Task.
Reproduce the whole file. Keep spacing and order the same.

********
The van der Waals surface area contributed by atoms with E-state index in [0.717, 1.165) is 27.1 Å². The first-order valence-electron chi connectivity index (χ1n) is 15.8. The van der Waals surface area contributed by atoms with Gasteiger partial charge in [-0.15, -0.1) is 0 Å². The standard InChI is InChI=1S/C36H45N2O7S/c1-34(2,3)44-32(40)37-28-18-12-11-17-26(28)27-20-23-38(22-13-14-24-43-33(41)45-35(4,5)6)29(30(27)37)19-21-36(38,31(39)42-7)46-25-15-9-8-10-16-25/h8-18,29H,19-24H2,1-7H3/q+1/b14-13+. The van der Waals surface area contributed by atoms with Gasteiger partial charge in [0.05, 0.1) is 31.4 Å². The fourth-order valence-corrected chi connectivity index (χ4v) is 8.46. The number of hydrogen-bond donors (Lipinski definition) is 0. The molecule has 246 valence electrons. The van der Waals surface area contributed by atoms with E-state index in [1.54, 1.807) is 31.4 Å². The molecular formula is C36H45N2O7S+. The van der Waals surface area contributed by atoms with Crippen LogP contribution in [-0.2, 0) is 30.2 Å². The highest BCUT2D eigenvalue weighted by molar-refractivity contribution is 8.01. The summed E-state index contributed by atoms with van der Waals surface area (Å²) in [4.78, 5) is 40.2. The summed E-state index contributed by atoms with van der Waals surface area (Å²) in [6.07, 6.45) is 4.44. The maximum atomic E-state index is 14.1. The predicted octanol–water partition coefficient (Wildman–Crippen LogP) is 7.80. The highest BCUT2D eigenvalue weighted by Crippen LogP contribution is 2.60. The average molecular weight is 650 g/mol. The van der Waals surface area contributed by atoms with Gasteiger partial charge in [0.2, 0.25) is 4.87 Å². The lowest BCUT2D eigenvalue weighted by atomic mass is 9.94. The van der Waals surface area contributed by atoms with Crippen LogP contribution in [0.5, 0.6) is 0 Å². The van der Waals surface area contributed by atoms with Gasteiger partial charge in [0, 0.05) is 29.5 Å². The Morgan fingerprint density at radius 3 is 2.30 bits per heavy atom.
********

The van der Waals surface area contributed by atoms with E-state index in [0.717, 1.165) is 27.1 Å². The first-order valence-electron chi connectivity index (χ1n) is 15.8. The van der Waals surface area contributed by atoms with Gasteiger partial charge in [-0.15, -0.1) is 0 Å². The standard InChI is InChI=1S/C36H45N2O7S/c1-34(2,3)44-32(40)37-28-18-12-11-17-26(28)27-20-23-38(22-13-14-24-43-33(41)45-35(4,5)6)29(30(27)37)19-21-36(38,31(39)42-7)46-25-15-9-8-10-16-25/h8-18,29H,19-24H2,1-7H3/q+1/b14-13+. The van der Waals surface area contributed by atoms with Gasteiger partial charge in [0.05, 0.1) is 31.4 Å². The fourth-order valence-corrected chi connectivity index (χ4v) is 8.46. The number of hydrogen-bond donors (Lipinski definition) is 0. The molecule has 246 valence electrons. The van der Waals surface area contributed by atoms with E-state index in [1.54, 1.807) is 31.4 Å². The molecular formula is C36H45N2O7S+. The van der Waals surface area contributed by atoms with Crippen LogP contribution in [-0.2, 0) is 30.2 Å². The highest BCUT2D eigenvalue weighted by molar-refractivity contribution is 8.01. The summed E-state index contributed by atoms with van der Waals surface area (Å²) in [4.78, 5) is 40.2. The summed E-state index contributed by atoms with van der Waals surface area (Å²) in [6.07, 6.45) is 4.44. The maximum atomic E-state index is 14.1. The predicted octanol–water partition coefficient (Wildman–Crippen LogP) is 7.80. The highest BCUT2D eigenvalue weighted by Crippen LogP contribution is 2.60. The average molecular weight is 650 g/mol. The van der Waals surface area contributed by atoms with Gasteiger partial charge in [0.2, 0.25) is 4.87 Å². The lowest BCUT2D eigenvalue weighted by atomic mass is 9.94. The van der Waals surface area contributed by atoms with Crippen LogP contribution in [0.5, 0.6) is 0 Å². The van der Waals surface area contributed by atoms with Gasteiger partial charge in [0, 0.05) is 29.5 Å². The Morgan fingerprint density at radius 3 is 2.30 bits per heavy atom.